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Prevalence of Leisure-Time Physical Activity Among Overweight Adults ---United States, 1998

In the United States, overweight and obesity have reached epidemic proportions among all segments of the population and regions of the country (1). Obesity is a risk factor for numerous chronic health conditions and weight loss can reduce risk factors for these conditions (2). National guidelines recommend that weight reduction should involve reducing calorie intake and increasing physical activity (3). The National Heart, Lung, and Blood Institute's clinical guidelines (3) and the federal dietary guidelines for Americans (4) recommend at least 30 minutes of physical activity on most days of the week for all healthy adults. To assess patterns of physical activity among overweight U.S. adults trying to lose weight, and to estimate the proportion who engage in leisure-time physical activity (LTPA) from selected demographic groups, CDC analyzed data from the 1998 Behavioral Risk Factor Surveillance System (BRFSS). This report summarizes the results of that analysis, which indicate that two thirds of overweight persons trying to lose weight reported using physical activity as a strategy for weight loss; however, only one fifth reported being active at recommended levels.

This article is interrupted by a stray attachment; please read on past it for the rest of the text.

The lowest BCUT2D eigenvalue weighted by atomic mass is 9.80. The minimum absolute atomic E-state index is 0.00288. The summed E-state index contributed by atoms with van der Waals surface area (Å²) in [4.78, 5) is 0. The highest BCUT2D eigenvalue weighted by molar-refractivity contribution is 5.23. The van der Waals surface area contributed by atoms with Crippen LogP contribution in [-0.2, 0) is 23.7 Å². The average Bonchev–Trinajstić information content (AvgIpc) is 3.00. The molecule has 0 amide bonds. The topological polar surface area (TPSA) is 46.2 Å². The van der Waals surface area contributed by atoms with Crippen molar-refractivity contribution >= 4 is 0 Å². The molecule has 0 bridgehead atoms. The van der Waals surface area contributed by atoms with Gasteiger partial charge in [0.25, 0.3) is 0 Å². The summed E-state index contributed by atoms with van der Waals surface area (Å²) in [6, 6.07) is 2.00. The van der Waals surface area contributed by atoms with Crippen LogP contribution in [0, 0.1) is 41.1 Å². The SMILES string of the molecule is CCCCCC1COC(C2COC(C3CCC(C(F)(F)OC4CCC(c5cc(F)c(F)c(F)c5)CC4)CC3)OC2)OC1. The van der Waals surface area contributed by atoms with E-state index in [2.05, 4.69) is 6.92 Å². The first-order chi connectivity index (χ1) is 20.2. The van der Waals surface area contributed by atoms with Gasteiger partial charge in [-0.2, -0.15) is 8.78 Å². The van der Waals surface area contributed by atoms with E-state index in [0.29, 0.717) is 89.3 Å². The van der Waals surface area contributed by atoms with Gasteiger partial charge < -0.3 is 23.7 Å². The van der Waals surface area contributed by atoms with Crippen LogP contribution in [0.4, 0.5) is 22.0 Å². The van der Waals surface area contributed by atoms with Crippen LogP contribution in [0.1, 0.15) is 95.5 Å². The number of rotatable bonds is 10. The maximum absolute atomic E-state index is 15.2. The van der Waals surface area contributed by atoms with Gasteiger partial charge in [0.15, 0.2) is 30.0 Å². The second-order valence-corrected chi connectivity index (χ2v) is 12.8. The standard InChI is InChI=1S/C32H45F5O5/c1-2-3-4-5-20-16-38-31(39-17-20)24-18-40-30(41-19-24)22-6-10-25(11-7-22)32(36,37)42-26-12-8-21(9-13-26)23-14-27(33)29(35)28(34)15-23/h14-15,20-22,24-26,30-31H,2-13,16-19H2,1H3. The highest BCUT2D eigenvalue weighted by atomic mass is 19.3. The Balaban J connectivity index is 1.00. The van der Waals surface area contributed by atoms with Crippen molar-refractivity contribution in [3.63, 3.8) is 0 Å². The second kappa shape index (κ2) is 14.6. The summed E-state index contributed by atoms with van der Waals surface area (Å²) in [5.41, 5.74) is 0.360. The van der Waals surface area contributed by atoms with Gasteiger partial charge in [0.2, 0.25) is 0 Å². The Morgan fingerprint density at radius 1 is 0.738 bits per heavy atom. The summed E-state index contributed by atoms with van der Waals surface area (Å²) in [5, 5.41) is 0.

BRFSS is a random-digit--dialed telephone survey of the noninstitutionalized U.S. population aged >18 years. During 1998, 146,992 persons were surveyed in 50 states and the District of Columbia. Data on 11,953 (8.1%) persons were not eligible for this analysis because of pregnancy or missing information. Of those remaining, 72,624 (53.8%) were classified as overweight (body mass index [BMI]: 25.0--29.9) or obese (BMI: >30.0). For this analysis, the term overweight was used to describe persons who were overweight or obese. Of those overweight, 36,598 (50.4%) were trying to lose weight and were included in this analysis. The state median response rate for 1998 was 73.4%. Respondents who reported they were trying to lose weight were asked, "Are you using physical activity or exercise to lose weight?" Respondents also were asked to list their two most frequent LTPAs during the previous month and the frequency and duration of these activities. LTPA frequency was reported in times per week or per month. To calculate the national guidelines, for this analysis, it was assumed that LTPA occurred on a separate day. Prevalence estimates and 95% confidence intervals were calculated using SUDAAN (5).

In 1998, 66.6% of overweight men and 62.2% of overweight women reported they were trying to lose weight by using physical activity (Table 1). For both sexes, using physical activity to lose weight was related inversely to age and BMI and directly related to education level. The prevalence of using physical activity to lose weight was highest among non-Hispanic black men and lowest among Hispanics of both sexes. The prevalence of using physical activity to lose weight was lowest among residents of southern states.